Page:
Fine Dining With a View
NEO is a restaurant that I’ve been looking forward to trying for a long time. From the outside NEO looks stunning with views over the Bournemouth seafront, this really does look like the ideal place to enjoy a meal.
We arrived a bit early so sat at the bar and had a drink. The first thing that struck me was how elegant the whole place looked. The ground floor is where the bar is situated, with the restaurant being upstairs. The round bar in the middle of the floor is very classy. Mountains of liqueurs to choose from and upon closer inspection, I was able to pick out several local gins as well as many top brands. We were spoilt for choice. The barman talked us through several options and had a very good understanding of what was on offer. Conker, Pothecary, Salcombe were all visible from where we were sitting as well as a host of others. Plenty of nice vodkas available too including Black Cow, another local drink. You can get an idea of just how seriously they take their bar stocking by the fact that their house vodka is Belvedere. We went to review the food, but before we’d even sat down to eat, I was already planning another trip back just for a few drinks.
NEO is classed as a fine dining restaurant. Fine Dining is a term that has become harder to define in recent years. White table cloths and waiters dressed as penguins are a thing of the past in most places. Style and elegance is a large part of the package. So to are those small attentions to detail. We were asked if we would like to go to our table, which we did. The waitress then offered to take our coats. We didn’t even have to carry our drinks to our table. She presented us with a tray to place them on and carried them for us. NEO has lovely panoramic views. There isn’t a bad table in the restaurant.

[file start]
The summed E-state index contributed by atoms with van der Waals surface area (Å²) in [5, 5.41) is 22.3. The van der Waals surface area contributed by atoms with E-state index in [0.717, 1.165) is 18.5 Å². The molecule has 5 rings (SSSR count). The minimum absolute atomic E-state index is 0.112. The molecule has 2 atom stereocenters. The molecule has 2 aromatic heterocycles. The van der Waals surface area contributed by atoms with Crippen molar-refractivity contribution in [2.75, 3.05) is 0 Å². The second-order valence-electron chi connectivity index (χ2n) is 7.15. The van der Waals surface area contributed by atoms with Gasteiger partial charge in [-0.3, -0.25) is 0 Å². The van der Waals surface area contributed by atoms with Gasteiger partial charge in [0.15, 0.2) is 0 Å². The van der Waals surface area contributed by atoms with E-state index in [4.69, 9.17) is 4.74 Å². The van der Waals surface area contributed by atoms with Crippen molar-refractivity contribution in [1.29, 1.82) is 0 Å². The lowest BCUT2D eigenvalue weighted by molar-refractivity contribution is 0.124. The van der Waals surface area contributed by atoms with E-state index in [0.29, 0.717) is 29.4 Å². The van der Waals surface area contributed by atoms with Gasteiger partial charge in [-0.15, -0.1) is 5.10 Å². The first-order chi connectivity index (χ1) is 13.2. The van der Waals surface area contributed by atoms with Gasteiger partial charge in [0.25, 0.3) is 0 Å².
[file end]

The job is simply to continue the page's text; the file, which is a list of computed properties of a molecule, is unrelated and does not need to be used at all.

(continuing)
Once seated, we met James who would be waiting on us for the evening. James was a great example of how I feel fine dining has moved with the times. Whilst I’m sure if the occasion had called for it, James would have been wholly subservient, he was very relaxed with us and had a natural ability to engage with the table whilst maintaining the professionalism you associate with the whole fine dining experience. I had fun picking his brains for recommendations and he had an excellent understanding of the menu so was able to offer some great advice.
Of all the places I’ve been over the past couple of years, I don’t think I’ve struggled to narrow my choice on a menu as much as I did at NEO. Tempura Tiger Prawns, Home Cured Gin and Tonic Salmon, New Forest Game and Pistachio Terrine, Seared Scallops to list a few but, we were there to review, and as there was a Cheese Souffle, we thought we’d give the chef a chance to wow us. Souffles are notoriously tricky but when done right are particularly special. You just don’t see them on many menus nowadays. I also wanted to try the Pan Fried Partridge with the Barley, Pancetta Risotto. I love partridge, but I’ve never been a big fan of barley. My thinking was that, I’d probably never had it cooked as well as it should be, so I was hoping I might be somewhere capable of converting me.
James asked us if we would like some bread and some dipping oil while our starters were being prepared. I’d been saving myself since lunchtime so answered with a resounding “yes please”. I was bloody starving. The first thing that struck me were these rustic, attractive butter packages that arrived on the board with the bread. Upon inspection I read that they were from Netherend Farm, which incidentally is just down the road from where I lived when I was a toddler and where my family originate from in Lydney, Forest of Dean. Not of interest to many of you I’m sure, but it made me smile. The bread was fresh, tasty and well, what more can you really ask for from bread?
On the menu, there was an advisory that the souffle would require 15 minutes baking time. I’d say our starters came out pretty much bang on schedule. The moment of truth for the souffle… hats off to the chef. It had risen perfectly and upon cutting into it, it was exactly as you would hope. Firm, cooked through, yet soft in the middle, creamy but not runny. Even once they’ve been cooked perfectly, souffles still need to arrive at the table before they have time to sink… You can see why so few chefs put them on their menus. In this instance, it was spot on. First test passed with flying colours.